Brazil's GDP is forecasted to expand by 1,2% in 2022, according to the Brazilian National Industry Confederation (CNI). However since 2022 is an election year and public opinion is strongly divided, the estimate is simply that, an estimate, following on a reasonably dynamic 4,7% growth this year with record exports.
Robson Braga de Andrade, CNI’s president, anticipated that to make the 1.2% effective, it would be necessary to overcome, by the second half of the year, current problems like inflation, high unemployment, and supply normalization of global value chains. The projection was included as part of the document “Brazilian economy: 2021-2022”, released this month as an end of the year situation.
“The economy should benefit from the normalization of public services – still running below pre-pandemic levels – and a few industrial sectors, mostly those connected to investments, like the construction market chain and capital goods, which might see their production levels increased by the remaining of 2021’s orders and projects”, explains Robson de Andrade.
Following on this presentation, in the most pessimistic scenario, Brazil’s GDP growth in 2022 is expected to only reach 0.3% and, in the most optimistic one, 1.8%.
As to the year that is ending CNI expects to see a 4,7% growth. The estimate is lower than what had been previously stipulated at the beginning of the year, due to the constant industry drops in the second half of the year mainly because of supply bottlenecks. Robson Andrade argues that while Brazil’s current GDP growth might revert the negative effects of 2020’s sub-optimal results, it does not mean that the structural problems and challenges aggravated by the pandemic have been overcome. There is still a noticeable drop in economic activity in certain sectors and next year’s prospects are not so thrilling.
“High inflation rates that lead to elevated interest rates, high household debt, high unemployment rates, inputs and raw material shortages, plus rising energy costs are unfavorable factors undermining the country’s economic situation. Additionally, there are still many uncertainties regarding the pandemic, as well as fear of a relapse as the one seen in Europe”, points out Robson Braga de Andrade.
As to overall foreign trade in 2021, exports have been driven mainly by prices, above all commodity prices, but imports have shown a considerable spike in terms of volume.
CNI’s estimates are exports equivalent to US$ 278.4 billion (33.1% increase compared to 2020); US$ 219.5 billion imports (up 38.2%), and a trade surplus of US$ 58.9 billion (up 16.9%).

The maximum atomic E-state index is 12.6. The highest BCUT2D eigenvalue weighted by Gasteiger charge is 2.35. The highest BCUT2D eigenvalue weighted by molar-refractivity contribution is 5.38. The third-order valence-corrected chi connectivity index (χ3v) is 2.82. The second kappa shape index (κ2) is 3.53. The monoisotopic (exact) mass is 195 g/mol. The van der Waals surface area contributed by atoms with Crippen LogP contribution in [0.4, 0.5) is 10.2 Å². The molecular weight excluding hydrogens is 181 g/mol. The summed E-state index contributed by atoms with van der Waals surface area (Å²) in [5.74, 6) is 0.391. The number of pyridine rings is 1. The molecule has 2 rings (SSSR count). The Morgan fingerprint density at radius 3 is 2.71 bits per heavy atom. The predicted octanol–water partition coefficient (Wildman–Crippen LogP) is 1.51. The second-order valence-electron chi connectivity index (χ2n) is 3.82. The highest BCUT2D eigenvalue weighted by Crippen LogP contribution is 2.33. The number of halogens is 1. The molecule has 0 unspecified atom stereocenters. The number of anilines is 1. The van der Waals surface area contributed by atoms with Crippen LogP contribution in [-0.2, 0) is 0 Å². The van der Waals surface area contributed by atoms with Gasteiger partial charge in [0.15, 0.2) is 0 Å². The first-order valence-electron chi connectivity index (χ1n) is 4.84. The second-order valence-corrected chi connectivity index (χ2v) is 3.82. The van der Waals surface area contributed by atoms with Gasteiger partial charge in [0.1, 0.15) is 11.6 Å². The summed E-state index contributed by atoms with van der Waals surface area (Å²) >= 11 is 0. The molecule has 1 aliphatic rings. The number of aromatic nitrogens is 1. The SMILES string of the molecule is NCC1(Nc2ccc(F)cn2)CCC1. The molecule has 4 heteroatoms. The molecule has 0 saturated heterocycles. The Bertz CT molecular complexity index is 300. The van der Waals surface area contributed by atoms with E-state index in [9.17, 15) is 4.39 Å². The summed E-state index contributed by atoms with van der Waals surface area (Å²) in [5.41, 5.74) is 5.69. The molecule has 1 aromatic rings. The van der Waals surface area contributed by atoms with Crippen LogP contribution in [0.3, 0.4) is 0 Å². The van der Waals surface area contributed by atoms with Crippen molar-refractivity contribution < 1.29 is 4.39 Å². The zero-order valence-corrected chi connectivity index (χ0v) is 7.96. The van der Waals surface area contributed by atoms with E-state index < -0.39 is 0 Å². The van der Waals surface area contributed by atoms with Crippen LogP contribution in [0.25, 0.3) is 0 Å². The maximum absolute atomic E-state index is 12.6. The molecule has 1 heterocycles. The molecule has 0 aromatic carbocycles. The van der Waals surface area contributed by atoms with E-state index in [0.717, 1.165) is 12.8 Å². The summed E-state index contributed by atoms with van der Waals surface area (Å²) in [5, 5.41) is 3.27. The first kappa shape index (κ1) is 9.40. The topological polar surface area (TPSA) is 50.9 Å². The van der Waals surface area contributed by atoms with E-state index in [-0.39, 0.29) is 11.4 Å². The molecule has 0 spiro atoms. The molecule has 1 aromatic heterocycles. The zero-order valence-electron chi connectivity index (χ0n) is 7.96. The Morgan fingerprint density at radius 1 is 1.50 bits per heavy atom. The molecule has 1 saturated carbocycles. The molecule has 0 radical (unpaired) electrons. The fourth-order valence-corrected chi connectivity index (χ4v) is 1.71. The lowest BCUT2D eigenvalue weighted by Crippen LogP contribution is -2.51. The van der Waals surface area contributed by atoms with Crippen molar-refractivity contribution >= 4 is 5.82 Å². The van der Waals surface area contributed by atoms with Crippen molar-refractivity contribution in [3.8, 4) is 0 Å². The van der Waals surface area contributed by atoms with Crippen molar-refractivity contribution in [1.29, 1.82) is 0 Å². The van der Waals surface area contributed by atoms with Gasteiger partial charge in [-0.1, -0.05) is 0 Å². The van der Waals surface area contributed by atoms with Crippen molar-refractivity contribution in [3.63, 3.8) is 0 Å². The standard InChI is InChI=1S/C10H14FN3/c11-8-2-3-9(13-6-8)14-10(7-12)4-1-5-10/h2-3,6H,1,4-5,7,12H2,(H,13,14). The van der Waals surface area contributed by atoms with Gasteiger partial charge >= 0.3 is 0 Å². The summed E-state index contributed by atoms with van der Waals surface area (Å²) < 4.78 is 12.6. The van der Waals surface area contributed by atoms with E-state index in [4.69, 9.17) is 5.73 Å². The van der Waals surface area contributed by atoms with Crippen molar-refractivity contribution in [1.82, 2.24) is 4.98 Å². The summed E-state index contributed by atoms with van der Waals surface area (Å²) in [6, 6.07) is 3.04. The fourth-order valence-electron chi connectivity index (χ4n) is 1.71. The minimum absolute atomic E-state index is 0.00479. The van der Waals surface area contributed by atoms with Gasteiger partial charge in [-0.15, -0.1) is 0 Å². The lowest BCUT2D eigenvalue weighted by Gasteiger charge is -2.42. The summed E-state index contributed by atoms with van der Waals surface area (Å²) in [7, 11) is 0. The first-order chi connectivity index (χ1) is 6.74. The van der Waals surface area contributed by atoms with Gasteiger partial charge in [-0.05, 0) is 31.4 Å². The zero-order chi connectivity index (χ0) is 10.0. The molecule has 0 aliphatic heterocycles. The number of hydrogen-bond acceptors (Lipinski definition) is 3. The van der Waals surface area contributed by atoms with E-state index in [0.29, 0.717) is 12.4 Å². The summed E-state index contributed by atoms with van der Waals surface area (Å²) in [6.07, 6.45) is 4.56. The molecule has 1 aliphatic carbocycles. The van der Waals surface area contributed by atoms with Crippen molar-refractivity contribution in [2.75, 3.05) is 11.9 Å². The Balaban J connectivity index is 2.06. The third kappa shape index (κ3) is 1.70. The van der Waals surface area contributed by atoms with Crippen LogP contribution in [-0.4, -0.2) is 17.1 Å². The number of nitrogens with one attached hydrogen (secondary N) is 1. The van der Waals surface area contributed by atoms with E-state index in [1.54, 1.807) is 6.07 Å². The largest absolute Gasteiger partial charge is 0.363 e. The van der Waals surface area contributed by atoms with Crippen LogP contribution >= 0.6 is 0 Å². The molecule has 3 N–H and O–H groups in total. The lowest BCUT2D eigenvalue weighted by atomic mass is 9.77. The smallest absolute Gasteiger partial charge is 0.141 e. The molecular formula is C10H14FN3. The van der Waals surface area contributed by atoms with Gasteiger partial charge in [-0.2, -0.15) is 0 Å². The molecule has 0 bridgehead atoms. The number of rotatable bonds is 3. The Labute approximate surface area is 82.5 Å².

Regarding the incoming year, normalization of supplying inputs and raw materials and the Real effective exchange rate – still quite undervalued – will give impetus to Brazilian exports and encourage import substitution. CNI projects that exports might reach US$ 280 billion next year, slightly higher than in 2021.
Other highlights in the CNI document, Commerce’s GDP is forecasted to increase by 6.5% in 2021. On the other hand, services sector GDP, not taking commerce into consideration, shall grow by 4.2% this year. Lastly, agriculture have reached an expansion of 2%.
Construction has shown a positive performance, above expectations, from an initial 5%, but now has reached 8,2%. The current supply shortage of semiconductors and chips should not impact manufacturing production in large companies as of the second half of 2022. However the risk of reduced magnesium production in China has the potential to cause an aluminum shortage, which would affect several industrial sectors. About 80% of the world’s magnesium production is Chinese.
As to the global economy prospects in 2022, CNI estimates it will be impacted by attempts to control inflation, higher international interest rates, energy shortages, lack of raw materials because of the persistence of imbalances in global supply chains. This is expected to have a moderate influence in commodities' international prices and will weigh heavily in Brazil's GDP
Finally households' income is a big question mark, since the average real income of employed persons dropped 11,1% between third quarters of 2020 and 2021, to which must be added inflation and increased household debt. But it is election year and the government has plans to launch its Emergency Brazil plan with direct financial monthly support for families.